SADC countries to reconsider CITES position: Shifeta

28 Aug 2019 16:50pm
WINDHOEK, 28 AUG (NAMPA) – Southern African Development Community (SADC) member states will have to reconsider their position at the Convention on International Trade in Endangered Species of Wild Fauna and Flora (CITES), as their interests are not valued, Minister of Environment and Tourism (MET), Pohamba Shifeta has said.
Shifeta made these remarks on Tuesday during the 18th meeting of the Conference of the Parties to the Convention held in Geneva, Switzerland between 17 and 28 August.
Namibia, Botswana and Zimbabwe submitted a request to CITES to be allowed a one-time sale of government-owned ivory stockpiles and fund conservation activities, however, this proposal was squashed in a vote that saw 101 countries in favour, 23 against and 18 abstaining.
“As SADC we are going back to sit and reconsider our position in CITES. The organ is not helping us to conserve our wild animals, rather frustrates those doing well, so I think there is no need to stay in CITES,” stressed Shifeta.
He noted that many countries’ position on the matter is not based on science but rather on politics.
Shifeta further stressed that some countries do not even have certain species and yet, are voting to the lifting of the moratorium of once-off sales that will allow countries to clear their stockpiles.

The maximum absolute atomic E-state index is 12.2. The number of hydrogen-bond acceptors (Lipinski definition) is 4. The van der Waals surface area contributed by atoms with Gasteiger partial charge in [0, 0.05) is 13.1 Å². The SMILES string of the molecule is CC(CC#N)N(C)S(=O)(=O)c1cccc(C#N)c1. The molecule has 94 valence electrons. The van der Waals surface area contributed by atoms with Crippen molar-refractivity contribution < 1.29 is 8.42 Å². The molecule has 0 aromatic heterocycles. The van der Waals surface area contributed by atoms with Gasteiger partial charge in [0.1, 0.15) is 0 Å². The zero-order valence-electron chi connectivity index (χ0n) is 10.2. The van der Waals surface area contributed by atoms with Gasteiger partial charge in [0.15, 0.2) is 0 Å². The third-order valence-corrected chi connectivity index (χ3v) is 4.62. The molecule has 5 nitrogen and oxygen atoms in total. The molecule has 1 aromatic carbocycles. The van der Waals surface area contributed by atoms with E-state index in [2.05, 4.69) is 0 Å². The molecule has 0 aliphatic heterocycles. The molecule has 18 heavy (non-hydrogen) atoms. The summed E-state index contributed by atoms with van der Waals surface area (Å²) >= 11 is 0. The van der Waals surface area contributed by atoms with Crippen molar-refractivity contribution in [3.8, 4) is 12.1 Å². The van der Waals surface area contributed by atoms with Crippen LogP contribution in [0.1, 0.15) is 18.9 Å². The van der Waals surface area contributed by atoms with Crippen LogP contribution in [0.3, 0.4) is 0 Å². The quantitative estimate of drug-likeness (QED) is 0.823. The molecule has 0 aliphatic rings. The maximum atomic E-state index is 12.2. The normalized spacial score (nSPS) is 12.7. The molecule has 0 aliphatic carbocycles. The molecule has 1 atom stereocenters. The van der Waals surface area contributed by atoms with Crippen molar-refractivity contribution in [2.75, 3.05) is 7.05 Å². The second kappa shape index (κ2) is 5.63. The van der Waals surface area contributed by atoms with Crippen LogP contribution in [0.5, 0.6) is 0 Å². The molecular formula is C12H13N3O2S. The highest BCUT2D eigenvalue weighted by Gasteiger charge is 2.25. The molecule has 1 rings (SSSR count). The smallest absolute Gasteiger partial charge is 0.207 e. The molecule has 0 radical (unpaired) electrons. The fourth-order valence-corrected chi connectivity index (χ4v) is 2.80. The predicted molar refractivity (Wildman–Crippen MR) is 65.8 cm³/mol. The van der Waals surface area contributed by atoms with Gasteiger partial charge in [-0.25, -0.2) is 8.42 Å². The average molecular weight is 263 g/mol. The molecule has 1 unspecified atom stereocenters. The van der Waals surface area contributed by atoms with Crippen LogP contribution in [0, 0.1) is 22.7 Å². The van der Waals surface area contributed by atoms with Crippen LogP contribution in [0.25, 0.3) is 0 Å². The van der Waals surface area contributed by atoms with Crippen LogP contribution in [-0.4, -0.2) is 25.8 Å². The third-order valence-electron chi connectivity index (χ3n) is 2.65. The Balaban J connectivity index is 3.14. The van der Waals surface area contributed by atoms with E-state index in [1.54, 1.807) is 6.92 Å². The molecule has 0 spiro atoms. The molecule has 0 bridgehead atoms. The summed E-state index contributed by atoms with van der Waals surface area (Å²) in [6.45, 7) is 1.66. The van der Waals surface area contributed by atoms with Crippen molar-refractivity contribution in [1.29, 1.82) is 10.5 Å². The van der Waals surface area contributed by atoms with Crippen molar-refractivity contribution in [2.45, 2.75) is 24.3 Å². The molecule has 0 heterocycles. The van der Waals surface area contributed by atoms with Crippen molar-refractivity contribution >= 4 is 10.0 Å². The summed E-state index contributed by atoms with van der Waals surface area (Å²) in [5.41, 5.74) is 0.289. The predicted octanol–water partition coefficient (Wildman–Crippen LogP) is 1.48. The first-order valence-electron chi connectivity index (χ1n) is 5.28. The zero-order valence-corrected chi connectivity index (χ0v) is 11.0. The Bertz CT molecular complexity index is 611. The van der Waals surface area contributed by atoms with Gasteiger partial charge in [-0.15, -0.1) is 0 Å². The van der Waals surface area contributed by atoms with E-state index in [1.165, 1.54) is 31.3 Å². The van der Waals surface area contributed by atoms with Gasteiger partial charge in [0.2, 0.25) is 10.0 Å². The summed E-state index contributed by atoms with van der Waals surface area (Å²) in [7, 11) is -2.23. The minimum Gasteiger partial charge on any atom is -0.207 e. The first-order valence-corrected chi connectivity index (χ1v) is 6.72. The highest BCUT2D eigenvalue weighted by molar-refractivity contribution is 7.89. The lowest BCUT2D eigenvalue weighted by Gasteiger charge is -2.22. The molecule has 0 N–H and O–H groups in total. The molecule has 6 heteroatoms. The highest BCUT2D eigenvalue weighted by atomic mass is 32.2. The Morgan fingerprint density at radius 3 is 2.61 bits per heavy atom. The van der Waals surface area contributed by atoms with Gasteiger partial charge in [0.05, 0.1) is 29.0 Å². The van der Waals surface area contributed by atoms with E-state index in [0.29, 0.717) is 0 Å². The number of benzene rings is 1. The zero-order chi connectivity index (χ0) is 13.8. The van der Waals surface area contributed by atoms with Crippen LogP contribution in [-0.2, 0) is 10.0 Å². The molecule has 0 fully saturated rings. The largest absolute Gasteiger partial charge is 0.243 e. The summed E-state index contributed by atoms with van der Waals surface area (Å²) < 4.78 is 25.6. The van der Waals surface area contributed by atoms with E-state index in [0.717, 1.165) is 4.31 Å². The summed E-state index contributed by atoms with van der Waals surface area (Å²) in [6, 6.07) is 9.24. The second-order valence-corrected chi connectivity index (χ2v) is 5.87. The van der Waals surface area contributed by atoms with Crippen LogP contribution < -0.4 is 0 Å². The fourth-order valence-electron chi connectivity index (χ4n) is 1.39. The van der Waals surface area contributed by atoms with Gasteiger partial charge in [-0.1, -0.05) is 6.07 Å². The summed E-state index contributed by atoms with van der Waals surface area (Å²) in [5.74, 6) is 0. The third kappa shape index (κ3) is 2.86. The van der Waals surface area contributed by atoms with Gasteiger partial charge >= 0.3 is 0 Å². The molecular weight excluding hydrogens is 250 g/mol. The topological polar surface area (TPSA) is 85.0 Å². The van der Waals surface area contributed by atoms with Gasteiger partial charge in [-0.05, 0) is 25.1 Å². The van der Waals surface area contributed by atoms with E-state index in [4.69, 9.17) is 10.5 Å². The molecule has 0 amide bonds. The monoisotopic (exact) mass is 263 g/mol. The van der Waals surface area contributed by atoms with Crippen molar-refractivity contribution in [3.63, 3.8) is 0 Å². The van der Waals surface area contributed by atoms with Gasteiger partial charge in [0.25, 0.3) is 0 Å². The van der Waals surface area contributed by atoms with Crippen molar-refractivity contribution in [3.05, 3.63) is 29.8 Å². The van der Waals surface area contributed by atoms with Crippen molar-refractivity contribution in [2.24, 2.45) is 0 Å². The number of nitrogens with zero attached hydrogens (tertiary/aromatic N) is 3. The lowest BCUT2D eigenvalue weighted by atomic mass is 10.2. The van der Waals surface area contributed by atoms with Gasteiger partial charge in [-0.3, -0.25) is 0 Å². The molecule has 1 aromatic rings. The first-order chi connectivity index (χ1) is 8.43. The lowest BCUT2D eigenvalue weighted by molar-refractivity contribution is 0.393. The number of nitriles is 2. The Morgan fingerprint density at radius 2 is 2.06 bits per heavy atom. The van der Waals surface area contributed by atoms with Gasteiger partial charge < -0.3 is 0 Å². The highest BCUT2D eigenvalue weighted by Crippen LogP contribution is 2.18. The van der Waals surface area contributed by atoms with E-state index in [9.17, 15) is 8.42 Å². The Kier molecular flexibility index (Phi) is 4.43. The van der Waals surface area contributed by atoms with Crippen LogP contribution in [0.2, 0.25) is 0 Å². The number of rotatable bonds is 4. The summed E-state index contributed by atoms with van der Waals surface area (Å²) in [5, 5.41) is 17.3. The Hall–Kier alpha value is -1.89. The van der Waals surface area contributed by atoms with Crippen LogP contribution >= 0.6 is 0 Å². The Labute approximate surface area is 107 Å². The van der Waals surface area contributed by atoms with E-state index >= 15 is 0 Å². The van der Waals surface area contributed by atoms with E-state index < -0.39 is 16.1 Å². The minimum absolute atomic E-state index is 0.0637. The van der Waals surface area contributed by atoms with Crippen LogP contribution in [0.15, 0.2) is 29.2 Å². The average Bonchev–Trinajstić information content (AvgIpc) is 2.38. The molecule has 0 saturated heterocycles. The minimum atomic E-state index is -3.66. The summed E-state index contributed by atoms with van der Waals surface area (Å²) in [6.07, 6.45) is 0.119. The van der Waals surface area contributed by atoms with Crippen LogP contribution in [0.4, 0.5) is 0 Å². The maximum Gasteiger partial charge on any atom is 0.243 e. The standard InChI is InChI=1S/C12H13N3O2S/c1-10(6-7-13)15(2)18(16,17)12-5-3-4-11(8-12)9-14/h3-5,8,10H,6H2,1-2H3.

Namibia currently holds ivory stockpiles worth N.dollars 125.4 million.
Based on the 2008 auction, the ministry holds legal ivory weighing 29 964 kilogrammes worth N.dollars 54 188 054 and illegal ivory (seized from poachers) of 39 427 kilogrammes worth N.dollars 71 299 913.
Echoing Shifeta’s sentiments at the same occasion, SADC Chairperson and President of Tanzania, John Magufuli said CITES discards proven, working conservation models in favour of ideological driven anti-use and anti-trade models.
He added that such models are dictated by largely non-state actors who have no experience with, responsibility for, or ownership over wildlife resources.
He noted that the populations of iconic African wildlife species in the region illustrate the effectiveness of the conservation models.
“As members of the global community, we fully appreciate the importance of multilateral negotiations in identifying and collectively working towards solutions, but we can no longer ignore these glaring shortcomings and threats to our national interests. Time has come to seriously reconsider whether there are any meaningful benefits from our membership to CITES,” said Magufuli.